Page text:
EXPERIENCING grief is a normal reaction to loss. It is the sorrow that you feel when someone or something you care about is no longer with you. The pain caused by loss is often overpowering. You may feel a range of intense emotions, such as shock, anger, disbelief, guilt and overwhelming sadness.

Reaction to grief varies from person to person. It can be influenced by numerous elements, such as life experiences, coping style, personality, religious beliefs and the profoundness of the loss.

These tips may help in dealing with loss:

-> Allow yourself to feel the pain and other emotions connected with it. Do not allow others to dictate how you should feel.

-> Have patience and wait for the process to unfold. Do not put pressure on yourself with unrealistic expectations. Acknowledge the need to cope with your pain and emotions, and to heal in your own time.

-> Refrain from evaluating your feelings or comparing yourself with others. Do not let anyone decide how you should grieve or when it is time to move on.

-> Accept how you feel, even if it is uncomfortable. Allow yourself to shed tears. Both are necessary for the healing process.

-> Keep your usual routine. During the first year of grieving, it is not advised to make any radical changes in life (ie. moving, changing jobs, changing major relationships). This will allow you to hold on to your roots while still giving you a sense of security.

-> Look after yourself. Eat a balanced diet and stay active. Exercise is an effective way to reduce stress. Permit yourself to indulge in physical pleasures that help you relax, such as hot baths, naps and favourite dishes.

-> Do not be too hard on yourself for the things you have said or done, or have not said or done. In order to heal, it is important to extend compassion and be forgiving on yourself and others.

-> Take a break from grieving. Although you must cope with it, you do not need to dwell on your grief constantly. Look for distractions, such as going to the movies, dining out or attending a sports event, reading a good book, listening to music or getting a massage.

-> Be prepared for holidays, birthdays and anniversaries as intense emotions may resurface. Figure out if you would like to retain certain traditions or come up with new ones. Think ahead about how and whom you want to spend your time with. Find a way to pay tribute to your lost loved one.

-> Look into joining a grief support group. Outside help can be encouraging, guiding and comforting. Aside from offering advice and useful information, its support can also help reduce feelings of isolation. If there is no group nearby, online groups can be useful.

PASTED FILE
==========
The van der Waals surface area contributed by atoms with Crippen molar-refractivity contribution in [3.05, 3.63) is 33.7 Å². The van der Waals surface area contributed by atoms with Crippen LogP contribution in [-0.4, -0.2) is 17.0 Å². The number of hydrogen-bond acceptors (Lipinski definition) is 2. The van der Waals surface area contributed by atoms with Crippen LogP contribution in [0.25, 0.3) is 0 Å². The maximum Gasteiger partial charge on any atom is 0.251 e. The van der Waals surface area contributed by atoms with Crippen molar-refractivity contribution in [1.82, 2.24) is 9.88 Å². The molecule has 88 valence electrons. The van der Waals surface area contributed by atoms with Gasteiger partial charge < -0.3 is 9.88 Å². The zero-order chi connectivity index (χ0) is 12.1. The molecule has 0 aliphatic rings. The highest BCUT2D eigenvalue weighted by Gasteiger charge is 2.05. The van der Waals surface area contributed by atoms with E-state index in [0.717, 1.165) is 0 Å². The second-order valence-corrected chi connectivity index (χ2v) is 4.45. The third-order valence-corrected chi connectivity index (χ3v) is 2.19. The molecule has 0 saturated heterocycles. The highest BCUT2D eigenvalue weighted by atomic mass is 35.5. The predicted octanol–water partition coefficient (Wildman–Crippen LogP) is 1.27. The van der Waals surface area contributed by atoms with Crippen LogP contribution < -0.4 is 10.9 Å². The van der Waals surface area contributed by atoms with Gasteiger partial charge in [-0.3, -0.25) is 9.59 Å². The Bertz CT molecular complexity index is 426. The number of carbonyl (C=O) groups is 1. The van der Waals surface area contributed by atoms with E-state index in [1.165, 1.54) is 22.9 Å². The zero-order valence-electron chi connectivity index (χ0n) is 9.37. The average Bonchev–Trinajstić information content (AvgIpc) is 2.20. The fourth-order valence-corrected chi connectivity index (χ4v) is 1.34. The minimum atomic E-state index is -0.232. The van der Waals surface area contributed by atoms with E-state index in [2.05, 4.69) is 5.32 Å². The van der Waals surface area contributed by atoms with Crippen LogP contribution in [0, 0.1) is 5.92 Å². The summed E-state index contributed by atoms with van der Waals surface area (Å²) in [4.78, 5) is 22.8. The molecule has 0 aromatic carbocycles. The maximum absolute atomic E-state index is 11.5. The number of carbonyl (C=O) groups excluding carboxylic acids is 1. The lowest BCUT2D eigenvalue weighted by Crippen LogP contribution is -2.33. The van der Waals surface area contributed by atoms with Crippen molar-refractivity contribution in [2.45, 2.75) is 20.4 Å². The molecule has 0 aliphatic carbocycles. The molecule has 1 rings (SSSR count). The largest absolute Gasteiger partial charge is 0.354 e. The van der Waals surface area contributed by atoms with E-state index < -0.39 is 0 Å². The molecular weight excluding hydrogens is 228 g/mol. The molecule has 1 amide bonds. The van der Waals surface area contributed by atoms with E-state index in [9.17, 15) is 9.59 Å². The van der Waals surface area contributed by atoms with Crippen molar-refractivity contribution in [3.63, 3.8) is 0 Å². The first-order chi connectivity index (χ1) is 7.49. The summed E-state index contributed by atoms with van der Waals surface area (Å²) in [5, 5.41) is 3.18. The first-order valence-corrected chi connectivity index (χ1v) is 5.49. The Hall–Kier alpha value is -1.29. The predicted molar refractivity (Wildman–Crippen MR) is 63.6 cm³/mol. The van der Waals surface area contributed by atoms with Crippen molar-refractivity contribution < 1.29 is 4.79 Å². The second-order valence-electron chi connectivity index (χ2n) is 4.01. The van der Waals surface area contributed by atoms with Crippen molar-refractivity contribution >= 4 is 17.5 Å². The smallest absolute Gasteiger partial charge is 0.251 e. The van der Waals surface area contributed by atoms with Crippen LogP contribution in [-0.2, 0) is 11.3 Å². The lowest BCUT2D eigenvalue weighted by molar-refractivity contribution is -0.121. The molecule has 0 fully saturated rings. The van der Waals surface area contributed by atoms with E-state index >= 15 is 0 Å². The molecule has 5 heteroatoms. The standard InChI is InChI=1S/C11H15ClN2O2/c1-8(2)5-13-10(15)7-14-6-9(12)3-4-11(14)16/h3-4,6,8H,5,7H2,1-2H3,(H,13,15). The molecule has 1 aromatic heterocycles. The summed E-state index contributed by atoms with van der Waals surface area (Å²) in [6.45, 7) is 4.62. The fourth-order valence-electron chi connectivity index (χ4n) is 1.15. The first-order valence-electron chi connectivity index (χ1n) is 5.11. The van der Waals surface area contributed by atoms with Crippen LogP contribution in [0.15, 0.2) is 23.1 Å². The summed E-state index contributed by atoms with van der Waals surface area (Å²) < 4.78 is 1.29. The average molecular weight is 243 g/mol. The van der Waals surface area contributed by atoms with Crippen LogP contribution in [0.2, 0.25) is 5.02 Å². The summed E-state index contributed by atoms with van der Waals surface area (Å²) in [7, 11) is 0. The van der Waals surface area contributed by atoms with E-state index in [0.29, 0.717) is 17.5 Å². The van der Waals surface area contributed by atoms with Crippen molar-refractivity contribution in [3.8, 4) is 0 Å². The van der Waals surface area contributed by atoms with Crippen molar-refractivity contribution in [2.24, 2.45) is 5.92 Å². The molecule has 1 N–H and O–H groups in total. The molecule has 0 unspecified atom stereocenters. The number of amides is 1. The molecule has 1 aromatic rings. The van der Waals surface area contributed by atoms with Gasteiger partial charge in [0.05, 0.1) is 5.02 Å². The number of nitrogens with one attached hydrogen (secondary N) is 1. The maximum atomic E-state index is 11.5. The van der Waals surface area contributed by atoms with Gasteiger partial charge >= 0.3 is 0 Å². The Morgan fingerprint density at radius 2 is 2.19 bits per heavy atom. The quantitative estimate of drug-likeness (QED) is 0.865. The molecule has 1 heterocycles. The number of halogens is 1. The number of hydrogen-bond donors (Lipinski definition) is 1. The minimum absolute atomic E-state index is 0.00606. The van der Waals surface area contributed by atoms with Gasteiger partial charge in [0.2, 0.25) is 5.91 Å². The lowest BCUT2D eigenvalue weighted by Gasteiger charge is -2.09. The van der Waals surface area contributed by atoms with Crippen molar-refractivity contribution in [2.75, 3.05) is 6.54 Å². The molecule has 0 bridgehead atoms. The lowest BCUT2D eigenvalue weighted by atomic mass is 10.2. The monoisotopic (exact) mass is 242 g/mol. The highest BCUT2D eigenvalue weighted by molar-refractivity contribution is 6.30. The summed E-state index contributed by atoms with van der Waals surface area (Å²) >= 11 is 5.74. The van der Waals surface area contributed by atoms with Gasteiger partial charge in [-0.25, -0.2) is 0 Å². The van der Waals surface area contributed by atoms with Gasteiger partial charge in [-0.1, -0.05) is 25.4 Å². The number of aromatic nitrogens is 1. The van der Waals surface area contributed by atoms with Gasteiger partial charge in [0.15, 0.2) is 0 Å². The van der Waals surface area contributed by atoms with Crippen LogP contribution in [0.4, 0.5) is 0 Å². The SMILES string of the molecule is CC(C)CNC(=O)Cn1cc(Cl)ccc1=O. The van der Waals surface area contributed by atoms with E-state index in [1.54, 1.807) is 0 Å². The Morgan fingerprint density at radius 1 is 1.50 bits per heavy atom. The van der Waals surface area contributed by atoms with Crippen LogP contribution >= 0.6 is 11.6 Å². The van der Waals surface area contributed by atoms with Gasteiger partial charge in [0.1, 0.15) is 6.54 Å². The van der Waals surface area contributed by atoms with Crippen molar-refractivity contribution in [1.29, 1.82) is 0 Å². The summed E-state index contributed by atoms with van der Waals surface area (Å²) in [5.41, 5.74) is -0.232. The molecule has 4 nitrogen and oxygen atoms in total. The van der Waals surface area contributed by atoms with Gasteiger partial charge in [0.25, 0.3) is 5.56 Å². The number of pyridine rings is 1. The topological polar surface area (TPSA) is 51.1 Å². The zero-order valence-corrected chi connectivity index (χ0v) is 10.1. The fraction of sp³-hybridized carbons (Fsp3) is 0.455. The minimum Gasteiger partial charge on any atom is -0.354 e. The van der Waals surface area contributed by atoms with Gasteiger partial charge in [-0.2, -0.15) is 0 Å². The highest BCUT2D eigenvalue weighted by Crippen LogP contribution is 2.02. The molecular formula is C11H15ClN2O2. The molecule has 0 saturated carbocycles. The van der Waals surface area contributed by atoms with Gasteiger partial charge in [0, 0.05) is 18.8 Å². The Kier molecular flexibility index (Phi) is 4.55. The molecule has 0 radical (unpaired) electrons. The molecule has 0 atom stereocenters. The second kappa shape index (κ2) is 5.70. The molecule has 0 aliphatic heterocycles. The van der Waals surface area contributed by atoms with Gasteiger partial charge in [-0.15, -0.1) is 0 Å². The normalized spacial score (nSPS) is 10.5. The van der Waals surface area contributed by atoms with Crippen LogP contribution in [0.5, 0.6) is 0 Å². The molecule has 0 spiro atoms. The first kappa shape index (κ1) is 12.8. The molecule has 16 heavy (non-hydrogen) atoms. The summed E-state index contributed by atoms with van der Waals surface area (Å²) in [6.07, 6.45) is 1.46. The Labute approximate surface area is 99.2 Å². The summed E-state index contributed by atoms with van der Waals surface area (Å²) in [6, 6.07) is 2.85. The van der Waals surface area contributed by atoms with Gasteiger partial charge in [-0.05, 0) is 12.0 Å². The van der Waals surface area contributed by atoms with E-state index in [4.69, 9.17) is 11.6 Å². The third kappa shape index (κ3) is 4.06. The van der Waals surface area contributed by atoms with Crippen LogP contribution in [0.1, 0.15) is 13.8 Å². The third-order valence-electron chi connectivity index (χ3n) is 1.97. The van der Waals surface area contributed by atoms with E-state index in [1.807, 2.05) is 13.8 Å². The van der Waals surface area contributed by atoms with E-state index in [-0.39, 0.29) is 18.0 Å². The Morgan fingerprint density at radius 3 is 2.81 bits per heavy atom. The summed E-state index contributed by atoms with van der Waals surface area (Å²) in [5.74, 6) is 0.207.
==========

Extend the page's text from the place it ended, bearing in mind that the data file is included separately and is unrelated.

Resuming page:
-> When you feel prepared, indulge in a creative pursuit. Ways to cope with grief may include writing a letter to the deceased, expressing your thoughts and feelings. Begin journaling. Create a scrapbook. Create artworks. Start a garden. Participate in a cause or activity that the deceased cared about.

-> Even though opening up to others can lighten the weight of grief, you do not have to talk about your loss every time you socialise with friends and family. You can feel comforted just by being surrounded by people who love and care for you. Do not shut yourself off. That is the key. Understand that a lot of people feel uncomfortable consoling someone who is grieving. For many, grief can be an overwhelming and fearful emotion, especially if they have never gone through a similar loss. They may not be sure of the best way to comfort you, which could lead them to say or do the wrong things. Nonetheless, do not use it as an excuse to hide away from social interaction. When someone close to you reaches out, it is because they care about you.

-> Let your faith bring you solace. If you are spiritual, find comfort in the mourning ceremonies of your religious tradition. Participating in spiritual activities that you find meaningful can be helpful.

-> Utilising social media can be beneficial in informing others of your loss and seeking support. Nevertheless, this can also draw trolls who post offensive, insensitive or hurtful comments on the internet. To protect yourself from further pain, you may want to limit your social media activities to private groups instead of leaving public posts that can be commented on by anyone.

-> Seek counselling. If the grief you feel is overwhelming, seek the help of a mental health professional. With the guidance of a qualified therapist, you can process intense emotions, and hopefully, be able to surmount roadblocks and go through the process of healing from a loss.

Dr Praveena Rajendra, Certified Mental Health and Awareness Practitioner specialised in Narcissistic Abuse Recovery. Comments: letters@thesundaily.com

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